Blood management in Québec

Donating and receiving blood has never been as safe as it is today.

The Québec blood management system was reorganized at the end of the 1990s. It is based on a clear and precise division of responsibilities among its three major components:


In keeping with the main recommendations of the Gélineau and Krever reports, the Minister of Health and Social Services announced the creation of Héma-Québec on March 30, 1998 as part of the reorganization of Québec's blood management system.

Héma-Québec is a not-for-profit organization whose principal mandate is to supply hospitals with safe, superior-quality blood products. As the blood supplier, Héma-Québec is responsible for donor recruitment, blood collection, the quality of blood products and their distribution to hospital centres.

An organization that is not directly dependent on the government and which has its own board of directors, Héma-Québec is fully integrated and in line with Québec’s healthcare network. Our board of directors is made up of representatives from all links of the transfusion chain, from the donor to the recipient.

We comply with Health Canada’s safety standards.

We collaborate with and maintain close links to Canadian Blood Services, the agency responsible for the blood management system for the rest of Canada. An online link has been established between the donor banks of these two organizations.


Hospital centres are responsible for the quality and safety of blood transfusions.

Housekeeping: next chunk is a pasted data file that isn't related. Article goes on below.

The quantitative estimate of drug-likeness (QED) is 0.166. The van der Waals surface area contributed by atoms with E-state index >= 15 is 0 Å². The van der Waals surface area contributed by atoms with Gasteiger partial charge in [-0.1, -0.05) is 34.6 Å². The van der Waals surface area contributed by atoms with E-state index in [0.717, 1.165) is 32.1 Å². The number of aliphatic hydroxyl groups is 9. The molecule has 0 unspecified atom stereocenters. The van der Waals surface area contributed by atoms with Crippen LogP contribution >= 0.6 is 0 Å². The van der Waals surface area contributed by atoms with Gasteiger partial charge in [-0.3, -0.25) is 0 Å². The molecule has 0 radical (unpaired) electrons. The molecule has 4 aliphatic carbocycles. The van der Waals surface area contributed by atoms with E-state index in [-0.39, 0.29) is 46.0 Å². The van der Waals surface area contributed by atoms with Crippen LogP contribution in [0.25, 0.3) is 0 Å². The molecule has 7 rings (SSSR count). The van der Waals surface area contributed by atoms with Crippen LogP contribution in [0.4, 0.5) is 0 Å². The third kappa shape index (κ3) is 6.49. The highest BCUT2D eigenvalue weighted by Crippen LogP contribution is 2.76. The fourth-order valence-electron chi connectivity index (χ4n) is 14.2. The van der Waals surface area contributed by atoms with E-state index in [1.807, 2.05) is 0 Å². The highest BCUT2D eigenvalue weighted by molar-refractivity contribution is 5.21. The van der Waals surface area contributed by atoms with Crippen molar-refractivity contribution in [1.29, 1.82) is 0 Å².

Under Québec’s blood management system, hospitals assume the cost of their blood and blood product supply as well as storage and inventory management. They are also responsible for providing patients with superior-quality blood transfusions.

Transfusion medicine committees are set up in the hospitals to ensure that transfusion-related medical practices are compliant with international guidelines and standards.

Héma-Québec delivers blood components directly to about a hundred hospitals in Québec.

Biovigilance Committee

Under the authority of the Minister of Health and Social Services, the Biovigilance Committee is in charge of public health; it monitors the risks associated with blood transfusions.

The committee's views are based on the data collected from all the links in the transfusion chain (donors-suppliers-hospitals-recipients). This data is subsequently integrated into an information system.


To advise the Minister of Health and Social Services on any risks associated with blood transfusions, infections that are spread through blood and any new relevant information on blood products.


The Biovigilance Committee is composed of three representatives of users, and experts in the fields of transfusion medicine, public health and ethics. Three people, among whom, a representative of the supplier (Héma-Québec) have a seat on the committee as observers.


For the members list, visit the Biovigilance Committee site.

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